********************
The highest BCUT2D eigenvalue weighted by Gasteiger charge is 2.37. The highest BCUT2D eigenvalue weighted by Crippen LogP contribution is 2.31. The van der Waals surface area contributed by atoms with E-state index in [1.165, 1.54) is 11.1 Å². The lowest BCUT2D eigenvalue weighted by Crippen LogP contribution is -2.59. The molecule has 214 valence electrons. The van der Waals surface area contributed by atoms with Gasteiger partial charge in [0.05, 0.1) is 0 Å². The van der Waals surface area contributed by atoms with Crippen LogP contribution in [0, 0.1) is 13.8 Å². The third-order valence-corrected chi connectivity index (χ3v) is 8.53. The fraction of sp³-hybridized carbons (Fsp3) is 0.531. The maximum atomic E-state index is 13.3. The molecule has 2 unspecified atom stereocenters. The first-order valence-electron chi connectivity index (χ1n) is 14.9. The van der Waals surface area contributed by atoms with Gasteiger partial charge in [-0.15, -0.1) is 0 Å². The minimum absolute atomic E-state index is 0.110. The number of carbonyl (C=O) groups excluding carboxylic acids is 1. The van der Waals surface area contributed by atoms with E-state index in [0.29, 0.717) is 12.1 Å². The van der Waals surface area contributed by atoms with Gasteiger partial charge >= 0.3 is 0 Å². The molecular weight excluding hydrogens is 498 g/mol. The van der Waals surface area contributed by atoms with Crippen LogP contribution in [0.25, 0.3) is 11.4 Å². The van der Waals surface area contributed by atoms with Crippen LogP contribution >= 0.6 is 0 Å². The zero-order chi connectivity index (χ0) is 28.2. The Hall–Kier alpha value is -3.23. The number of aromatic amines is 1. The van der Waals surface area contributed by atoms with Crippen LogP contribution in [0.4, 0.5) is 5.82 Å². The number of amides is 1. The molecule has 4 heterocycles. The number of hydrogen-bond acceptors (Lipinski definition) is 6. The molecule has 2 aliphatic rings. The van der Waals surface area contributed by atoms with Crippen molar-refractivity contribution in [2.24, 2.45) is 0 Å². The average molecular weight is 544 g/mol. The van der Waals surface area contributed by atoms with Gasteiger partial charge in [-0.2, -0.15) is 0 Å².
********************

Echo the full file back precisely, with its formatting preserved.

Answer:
The highest BCUT2D eigenvalue weighted by Gasteiger charge is 2.37. The highest BCUT2D eigenvalue weighted by Crippen LogP contribution is 2.31. The van der Waals surface area contributed by atoms with E-state index in [1.165, 1.54) is 11.1 Å². The lowest BCUT2D eigenvalue weighted by Crippen LogP contribution is -2.59. The molecule has 214 valence electrons. The van der Waals surface area contributed by atoms with Gasteiger partial charge in [0.05, 0.1) is 0 Å². The van der Waals surface area contributed by atoms with Crippen LogP contribution in [0, 0.1) is 13.8 Å². The third-order valence-corrected chi connectivity index (χ3v) is 8.53. The fraction of sp³-hybridized carbons (Fsp3) is 0.531. The maximum atomic E-state index is 13.3. The molecule has 2 unspecified atom stereocenters. The first-order valence-electron chi connectivity index (χ1n) is 14.9. The van der Waals surface area contributed by atoms with Gasteiger partial charge in [-0.15, -0.1) is 0 Å². The minimum absolute atomic E-state index is 0.110. The number of carbonyl (C=O) groups excluding carboxylic acids is 1. The van der Waals surface area contributed by atoms with E-state index in [0.29, 0.717) is 12.1 Å². The van der Waals surface area contributed by atoms with Gasteiger partial charge >= 0.3 is 0 Å². The molecular weight excluding hydrogens is 498 g/mol. The van der Waals surface area contributed by atoms with Crippen LogP contribution in [0.25, 0.3) is 11.4 Å². The van der Waals surface area contributed by atoms with Crippen LogP contribution >= 0.6 is 0 Å². The zero-order chi connectivity index (χ0) is 28.2. The Hall–Kier alpha value is -3.23. The number of aromatic amines is 1. The van der Waals surface area contributed by atoms with Crippen LogP contribution in [0.4, 0.5) is 5.82 Å². The number of amides is 1. The molecule has 4 heterocycles. The number of hydrogen-bond acceptors (Lipinski definition) is 6. The molecule has 2 aliphatic rings. The van der Waals surface area contributed by atoms with Crippen molar-refractivity contribution in [2.24, 2.45) is 0 Å². The average molecular weight is 544 g/mol. The van der Waals surface area contributed by atoms with Gasteiger partial charge in [-0.2, -0.15) is 0 Å².